In the last five years, we have witnessed significant progress in the management of obesity and associated metabolic disorders, including type 2 diabetes mellitus (T2DM). The evidence comes from well-controlled randomised controlled trials (RCTs) and has changed the management of these conditions in clinic.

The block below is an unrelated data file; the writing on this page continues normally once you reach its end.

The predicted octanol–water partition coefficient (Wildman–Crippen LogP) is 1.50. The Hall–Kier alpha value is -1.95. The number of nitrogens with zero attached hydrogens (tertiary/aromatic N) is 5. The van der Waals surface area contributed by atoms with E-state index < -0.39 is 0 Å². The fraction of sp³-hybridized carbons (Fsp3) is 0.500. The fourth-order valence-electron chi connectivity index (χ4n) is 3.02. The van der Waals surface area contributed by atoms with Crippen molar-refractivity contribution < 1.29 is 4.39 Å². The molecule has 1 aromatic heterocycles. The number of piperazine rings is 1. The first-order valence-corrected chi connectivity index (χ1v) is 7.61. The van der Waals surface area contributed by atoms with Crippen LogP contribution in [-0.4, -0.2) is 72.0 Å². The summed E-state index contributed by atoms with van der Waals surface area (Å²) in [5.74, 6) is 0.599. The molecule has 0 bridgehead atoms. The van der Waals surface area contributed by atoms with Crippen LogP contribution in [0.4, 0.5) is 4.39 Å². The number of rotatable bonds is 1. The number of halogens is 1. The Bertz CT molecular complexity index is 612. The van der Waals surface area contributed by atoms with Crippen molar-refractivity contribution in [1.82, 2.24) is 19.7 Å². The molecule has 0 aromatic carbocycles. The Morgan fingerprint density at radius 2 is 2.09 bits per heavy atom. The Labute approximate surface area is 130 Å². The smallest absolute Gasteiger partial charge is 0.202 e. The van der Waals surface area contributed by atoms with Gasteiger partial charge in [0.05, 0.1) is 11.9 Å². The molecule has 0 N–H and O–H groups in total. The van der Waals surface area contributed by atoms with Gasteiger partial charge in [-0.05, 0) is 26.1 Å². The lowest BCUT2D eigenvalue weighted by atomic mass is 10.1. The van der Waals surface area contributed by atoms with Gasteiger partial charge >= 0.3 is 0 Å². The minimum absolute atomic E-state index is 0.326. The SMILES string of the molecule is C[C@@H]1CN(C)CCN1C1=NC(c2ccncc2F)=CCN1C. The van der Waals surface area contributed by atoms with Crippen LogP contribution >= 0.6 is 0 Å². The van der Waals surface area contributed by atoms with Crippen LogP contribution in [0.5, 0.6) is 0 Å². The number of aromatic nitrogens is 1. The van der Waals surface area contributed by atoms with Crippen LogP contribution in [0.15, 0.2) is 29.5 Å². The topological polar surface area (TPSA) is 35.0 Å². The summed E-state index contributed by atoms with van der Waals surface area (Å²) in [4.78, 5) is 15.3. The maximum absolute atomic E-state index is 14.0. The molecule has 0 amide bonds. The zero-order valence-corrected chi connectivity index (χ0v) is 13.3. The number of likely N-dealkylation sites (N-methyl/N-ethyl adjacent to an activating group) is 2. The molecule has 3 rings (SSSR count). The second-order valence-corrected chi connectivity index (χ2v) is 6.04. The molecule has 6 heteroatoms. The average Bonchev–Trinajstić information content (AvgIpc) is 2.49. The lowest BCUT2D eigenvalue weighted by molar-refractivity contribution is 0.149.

What we learned from the Action for Health in Diabetes (Look AHEAD) RCT is that an intensive weight loss intervention using numerous ‘tools’ including caloric restriction, meal replacement, increased physical activity and psychological support has impressive effects on the health of patients with T2DM.1 They not only lose 8.6% of their body weight, but also become healthier from a metabolic perspective and more functional. Disappointingly, this did not translate to reductions in cardiovascular mortality, unless the weight loss achieved was >10.0%. The Prevención con dieta Mediterránea (Prevention with Mediterranean diet, PREDIMED) RCT compared the effectiveness of a Mediterranean diet with extra virgin olive oil or nuts to a control diet – which was effectively a Western diet high in fat – in a Spanish population at high cardiovascular risk and a mean body mass index of 30 kg/m2.2 Interestingly, it demonstrated that patients on the Mediterranean diet lost negligible amounts of weight but had significant reductions in cardiovascular events compared to the control group. The message from these two trials is that whilst weight loss is always desirable, it does not necessarily translate to reductions in hard cardiovascular outcomes in the context of obesity or T2DM. In addition, it appears that the composition of the diet (i.e., high in monounsaturated fatty acids or polyunsaturated fatty acids) may have weight loss–independent effects on cardiovascular pathology.In terms of pharmacotherapy for obesity and T2DM, we have learned that the use of anorexigenic gut hormone analogues (e.g. liraglutide) is effective not only for glycaemic control but also for moderate weight loss in the absence or presence of T2DM.3,4 These agents have a very acceptable safety profile, with no psychological or cognitive side effects. More importantly, in the context of T2DM and heart disease, they confer a survival benefit with a reduction in the rate of death from cardiovascular causes, nonfatal myocardial infarction or nonfatal stroke.5–7 These results come soon after the exciting results of the (Empagliflozin) Cardiovascular Outcome Event Trial in Type 2 Diabetes Mellitus Patients (EMPA-REG OUTCOME) trial, which demonstrated the sodium-glucose co-transporter-2 (SGLT-2) inhibitor empagliflozin, which blocks the reabsorption of glucose by the kidney, not only improves glycaemia, blood pressure and weight moderately, it also reduces the rates of death from cardiovascular causes by 38% in patients with T2DM and cardiovascular disease compared to placebo.8,9 We can probably infer that the glucagon-like peptide-1 (GLP-1) and SGLT-2 effects are class related and that their sister drugs are likely to demonstrate similar benefits. It would be intriguing to find out what effects the combination of these medications have on cardiovascular outcomes in patients with T2DM but also weight loss in obesity. There is also a move to use a combination of gut hormone analogues (e.g. GLP-1 with gastric inhibitory polypeptide or peptide YY), as the weight loss achieved may be additive or even synergistic.